9. I had some time today and ran through a list of all the sir0 files found in the effect.bin, and what WAN-like filetypes they are, assuming they're WAN at all. http://pastebin.com/UrAGG3TU I also force-converted the files with the image type of 2 through the gfxcruncher, just curious of the results https://www.dropbox.com/s/yi904m0da78m4s3/forceChar.zip?dl=0 Even though the palette and image sizes are garbage, the converted product actually survived the process! There's definitely some familiar effects in there that have the same silhouettes as what I manually ripped before... I'm considering comparing them for palette data. Perhaps there's a correlation there...
  10. http://pastebin.com/JtUTvrR3 These are the results I got when I opened up effect_0117_0x100610.sir0, extracted from the effect.bin and followed the WAN reference of pointers. It was the smallest file on the list, so I went through the whole thing manually. All of the pointer data appears to be consistent and the format seems to fit perfectly, with a few things to note: ln174: The sprite type reads out as 2. According to your notes, you've never found files with that number before... ln13 and 27: Meta-frames read out for some wonky results. -1 frames the only meta-frames in the list. Resolution flags of all 1's, and demanding both HFlip and VFlip. It's odd... perhaps the format here is different? ln139: There is no particle offsets table. It might be because this particular sprite is so tiny, but I could see this being the case for all effects. I tried viewing the pixel strips in tilesGGD, but couldn't get anything sensible to show (although again, it may be because it's a tiny file that may not hold meaningful information): http://i.imgur.com/r8RB1xz.png I wonder if decoding it like a WAN file would just solve 90% of this format's mysteries. I did attempt to just run the gfx cruncher on the little file, as both a .sir0 and a .wan extension, but apparently it doesn't recognize the parameters.
  11. I ran effects.bin through the ppmd_packfileutil this time, and now things start making much more sense. I'm not very well-versed with rom hacking (I've only just now downloaded HxD and tilesGDD to work with), but I think I'll try to research on this effects.bin format as well, probably cross-referencing with the existing WAN format due to how much sense it makes that they would be similar. I don't have much else to do in the immediate future...
  12. As a needed step towards finishing my standalone game, I've come to the challenge of having to obtain the graphical effects used in Pokemon moves. Traditionally I've done this by ripping them through emulator tile view, but that involves going through every single move manually. Does there exist the means to extract these graphics from an unpacked rom? I tried running the gfx cruncher on /EFFECT/effect.bin, but the resultant files seem to be in an unspecified format. And on the topic of ripping sprites from a live game... Regarding dungeon tiles, would it help your research if I provided a guide of which texture mapped to which type of dungeon tile, in for instance Beach Cave? With the tasks in my own project, it's something I could do along the way. Ex: There are 8 tiles adjacent to any given tile, giving us 2^8=256 possibilities of adjacent-tile configurations. http://i.imgur.com/laKdF4F.png However, (at least for walls) diagonally adjacent tiles are not counted when their cardinally adjacent tiles are missing, leaving us with 47 different possibilities that are visually distinct. http://i.imgur.com/l00XuHK.png Each of these possibilities has at least one dungeon tile mapped to it (Note, image does not have every combination filled). http://i.imgur.com/DSrSbz1.png
  13. I tested the monster and m_attack animations after porting them directly into my standalone application. I suspect there may be a few bugs, but just testing out charmander, charmeleon, and charizard revealed a few things. monster 0- walk 5- sleep 6- hurt 7- idle m_attack 1- regular attack 2- kick? (charmander kicks, charmeleon and charizard scratch) 3- shooting (flamethrower) 4- attack with arm/shooting? (charmander scratches, charmeleon/charizard shoots) 8- spin around attack (fling, feint attack) 9- double team/agility 10- jump a little, while in shooting animation (maybe digging?) 11- also a charging animation? 12- single twirl (item throwing, orb usage, etc) -the order of the animations starts from downwards-oriented animation, and then goes counterclockwise. -some pokemon have the same animation to do multiple things; e.g. the animations for charmander's "shoot" and "charge" are visually identical, but the animations for charizard have them different. You can see this in action by giving them both pokemon the moves Flamethrower(shoot) and Blast Burn(charge), and seeing how they execute them. -animation 4 puzzles me. I'll have to check how it looks for more pokemon, because it appears ambiguous. -when a pokemon (such as charmander) does its normal attack in PMD, it lunges forward and then springs back to its original position. However, the animation playback from the xml consists of its lunging forward, a long pause (514 units of pause!), an odd twitch (offset of movement), another long pause (258 units) and then the spring back. EDIT: These long pauses only appear in attack-related animations, and seem to signify a critical point in the animation, such as then the attack is supposed to land, or hit. Now I just need to find a way to upload screencapped animations... EDIT2: Perhaps the duration of a frame consists of one byte, and the other byte is for some special flag value?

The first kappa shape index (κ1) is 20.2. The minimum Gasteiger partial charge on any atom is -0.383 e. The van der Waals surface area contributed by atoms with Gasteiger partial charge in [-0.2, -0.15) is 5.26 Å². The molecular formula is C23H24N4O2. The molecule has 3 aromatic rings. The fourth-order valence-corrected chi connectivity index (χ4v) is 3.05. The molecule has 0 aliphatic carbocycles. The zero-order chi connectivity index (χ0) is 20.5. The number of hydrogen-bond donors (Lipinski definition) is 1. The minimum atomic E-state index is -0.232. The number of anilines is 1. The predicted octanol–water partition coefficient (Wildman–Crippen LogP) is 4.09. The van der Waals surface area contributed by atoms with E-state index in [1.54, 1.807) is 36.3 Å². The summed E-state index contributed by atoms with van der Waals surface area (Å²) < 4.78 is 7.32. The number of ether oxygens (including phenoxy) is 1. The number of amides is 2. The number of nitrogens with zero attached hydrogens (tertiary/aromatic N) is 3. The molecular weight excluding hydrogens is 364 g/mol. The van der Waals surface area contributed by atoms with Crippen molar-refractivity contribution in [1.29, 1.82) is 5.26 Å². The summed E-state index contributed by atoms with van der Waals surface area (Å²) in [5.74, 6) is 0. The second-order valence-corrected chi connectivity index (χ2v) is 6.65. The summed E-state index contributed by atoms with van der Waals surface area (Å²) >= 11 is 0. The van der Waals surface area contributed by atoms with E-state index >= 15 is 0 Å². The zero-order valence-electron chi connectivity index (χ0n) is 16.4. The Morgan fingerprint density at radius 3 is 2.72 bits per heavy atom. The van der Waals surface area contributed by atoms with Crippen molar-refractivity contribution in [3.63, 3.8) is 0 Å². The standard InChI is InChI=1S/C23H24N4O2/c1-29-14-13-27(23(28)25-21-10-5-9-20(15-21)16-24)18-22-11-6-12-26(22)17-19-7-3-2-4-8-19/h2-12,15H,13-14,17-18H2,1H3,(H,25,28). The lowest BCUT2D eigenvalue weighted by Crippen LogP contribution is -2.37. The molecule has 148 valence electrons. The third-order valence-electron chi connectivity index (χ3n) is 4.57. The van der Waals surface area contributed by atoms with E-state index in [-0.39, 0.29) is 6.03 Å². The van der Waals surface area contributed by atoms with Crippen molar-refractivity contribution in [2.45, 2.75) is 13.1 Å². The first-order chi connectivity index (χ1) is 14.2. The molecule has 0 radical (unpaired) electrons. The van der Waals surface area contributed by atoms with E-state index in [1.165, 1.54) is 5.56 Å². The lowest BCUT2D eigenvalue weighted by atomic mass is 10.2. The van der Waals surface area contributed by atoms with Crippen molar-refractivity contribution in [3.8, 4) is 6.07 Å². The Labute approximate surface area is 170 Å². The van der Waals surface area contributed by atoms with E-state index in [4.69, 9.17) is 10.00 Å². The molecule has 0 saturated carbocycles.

14. Alright, these last few days I've been writing some conversion scripts to check things out. Firstly, I wanted some more confirmation on the reverse-drawing method, so I assembled every FrameGroup that had overlaps, and drew them all out in reverse order: https://www.dropbox.com/s/pkgvs9g7u5bod1r/MONSTER_overlap.zip?dl=0 Just having them all on preview in that one folder seems to confirm it as a consistent rule- at least enough to convince me. The images that start with an underscore denote that they have -1 frames and aren't completely reliable, which led to another question... One thing didn't sit right with me: given that -1 frames used existing memory, it would mean that they would be drawn after the original sprite piece. However, there's many places where -1 frames are at the END of a FrameGroup list, and never at the beginning. If frame pieces were truly drawn in reverse order, that would mean that the -1 frames are paradoxically pulling memory from a future state. Perhaps the draw order isn't in reverse, and the game just constantly draws behind (however strange that may be)? I was going to try and edit the position of Giratina's -1 Frame to overlap with the frame it copied, in an experiment of which frame would draw first, but I got sidetracked by a more general issue... I wanted a better understanding of -1 Frames, and trawled through all the FrameGroups with -1 frames in hopes of finding some pattern. I initially tried checking if all -1 frames referred to another frame that was a constant X frames earlier. It didn't work that way, nor did it give me any insight on possible patterns. So then what I tried next was using the Resolution variable of the -1 Frames. The fact that, out of runtime, the game seems to know what the dimensions are of the piece it is copying makes me highly suspect that the copied frame could be deduced from existing data. I then attempted to run a script that would draw out all FrameGroups with -1 Frames, and then attempt to find any preceding frames that matched the dimensions of the -1 frame. All possibilities would then be tried, and laid out in such a way that it would be easy for a human to manually identify the correct assembly: https://www.dropbox.com/s/i1ipz5pslp7lr09/MONSTER_minus_one_monster.zip?dl=0 A large number of sprites, when pushed through this algorithm, had only one possible solution, which meant that they were solved (the folder is preceded with the underscore). For the purposes of using the sprites for my standalone project, I considered applying this approach to all sprites out there to shrink the workload, and simply manually identify the correct assemblage from the remainder. Save for that Dugtrio (which has a lot of particle bits), it seemed like a straight shot... However, when I ran this algorithm on the m_ground sprites, python nastily ran out of memory. I did a sweep check on just how many combinations the sprites had in there, and confirmed that some sprites had too much possibility depth to feasibly deduce even when the human eye and script automation were put together: http://pastebin.com/9CGLahLK (each number getting multiplied is a -1 frame, and its value is how many frames match up with its dimensions) ...It's all those darn story-releated animations, due to m_ground being the story-related sprites directory. I guess my last hunch that may be worth pursuing is to count the amount of graphics (maybe by the number of 8x8 textures?) that get listed in a framegroup to see if there's any correlation between that, and the -1 Frame's copy target. I dunno. If worst comes to worst and I can't squeeze anything else out of this frame data, I'll probably just ignore those complex story-related frames and settle for the m_monster and m_attack frames. All of the frames in those subdirectories have much tamer probability spaces, and I didn't really need that animation of Dusknoir charging a giant shadow ball, after all... That said, I hope some portion of the info that came out of this hunt can help your searches, now or in the future.